WHL Champions: Vancouver Giants over Calgary Hitmen
With the extra motivation of last year’s Game 7 overtime loss to the Raiders in the back of their heads all season, the Giants get one more win and capture their second title. However, this appears to be a wide-open campaign in both conferences as a number of the main contenders have questions that need to be answered.
Number of First Round Picks at the NHL Draft: Four
Although it doesn’t appear to be as strong as last year’s crop when Dach, Byram and Cozens went in the top ten, there’s still a good group of draft eligible talent in the WHL this season. Braden Schneider, Kaiden Guhle and Connor Zary are the favourites to be first round selections at this early stage, though cases can be made for Justin Sourdif, Jake Neighbours and Seth Jarvis among others.
OHL Champions: Ottawa 67’s over London Knights
After a rough finish to a playoff run that saw them win 14 straight games before suffering four consecutive losses to the Guelph Storm in the league final, the 67’s will be looking to finish the job this year with a lineup that is easily the best in the Eastern Conference.
The Knights have the offensive weapons and a solid netminder in Jordan Kooy to get to the championship series, though they face a challenging foe in a Saginaw Spirit side that is coming off their first trip to the Western Conference final and features draft eligible forward Cole Perfetti.
QMJHL Champions: Chicoutimi Sagueneens over Sherbrooke Phoenix
Like the OHL, the QMJHL appears to be a three-team race, but the Sagueneens should come out on top with an exciting side that’s headlined by former Rouyn-Noranda Huskies forward Raphael Harvey-Pinard and a potential top 10 pick in Hendrix Lapierre.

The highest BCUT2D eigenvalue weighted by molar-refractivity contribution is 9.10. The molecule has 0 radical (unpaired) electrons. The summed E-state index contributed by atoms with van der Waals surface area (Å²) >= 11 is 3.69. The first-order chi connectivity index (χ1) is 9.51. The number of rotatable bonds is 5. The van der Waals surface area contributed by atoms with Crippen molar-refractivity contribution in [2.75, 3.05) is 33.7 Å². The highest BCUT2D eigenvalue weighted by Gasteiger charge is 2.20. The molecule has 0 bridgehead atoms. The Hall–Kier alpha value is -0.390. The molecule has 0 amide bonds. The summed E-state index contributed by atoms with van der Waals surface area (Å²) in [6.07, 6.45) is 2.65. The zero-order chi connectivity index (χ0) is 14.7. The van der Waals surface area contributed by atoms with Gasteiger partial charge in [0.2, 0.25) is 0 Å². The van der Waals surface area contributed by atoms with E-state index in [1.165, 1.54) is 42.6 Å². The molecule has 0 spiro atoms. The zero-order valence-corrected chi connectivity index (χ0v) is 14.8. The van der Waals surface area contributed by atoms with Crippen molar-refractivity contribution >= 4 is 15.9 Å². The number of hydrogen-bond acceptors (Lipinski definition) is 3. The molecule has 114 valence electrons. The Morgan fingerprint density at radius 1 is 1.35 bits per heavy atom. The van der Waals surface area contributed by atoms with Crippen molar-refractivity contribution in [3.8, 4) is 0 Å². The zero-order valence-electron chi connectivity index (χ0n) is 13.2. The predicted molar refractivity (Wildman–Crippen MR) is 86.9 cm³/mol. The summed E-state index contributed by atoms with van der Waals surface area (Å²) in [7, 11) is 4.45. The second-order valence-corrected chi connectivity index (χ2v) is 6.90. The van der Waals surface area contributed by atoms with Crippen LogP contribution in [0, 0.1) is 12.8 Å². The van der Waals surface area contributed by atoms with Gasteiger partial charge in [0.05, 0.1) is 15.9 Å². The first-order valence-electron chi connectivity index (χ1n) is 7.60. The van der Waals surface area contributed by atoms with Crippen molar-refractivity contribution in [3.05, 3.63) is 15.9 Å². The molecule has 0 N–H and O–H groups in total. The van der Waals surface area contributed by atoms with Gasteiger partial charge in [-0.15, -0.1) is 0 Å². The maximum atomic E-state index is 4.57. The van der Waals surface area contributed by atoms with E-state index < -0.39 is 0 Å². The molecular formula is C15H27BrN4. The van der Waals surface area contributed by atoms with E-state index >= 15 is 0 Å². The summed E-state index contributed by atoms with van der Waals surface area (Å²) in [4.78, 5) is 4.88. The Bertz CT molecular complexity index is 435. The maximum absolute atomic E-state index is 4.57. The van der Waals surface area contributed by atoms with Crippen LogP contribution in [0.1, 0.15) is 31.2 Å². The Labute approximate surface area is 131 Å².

The Phoenix seems poised to have their best season in franchise history, but the Rimouski Oceanic are also going to be in the mix as they look to build around Alexis Lafreniere before he moves on to the NHL.
Memorial Cup Final Standings
- Ottawa 67’s
- Chicoutimi Sagueneens
- Vancouver Giants
- Kelowna Rockets
Despite losing some of their top forwards and netminder Michael DiPietro to graduation, the 67’s squad is still loaded from top to bottom. Anything less than a Memorial Cup might be viewed as a disappointment for this team.
Meanwhile, the WHL champions should finally end their 13-game skid at the tournament and it might come at the expense of the Rockets, especially at this point when no one has any idea of what their roster is going to look like.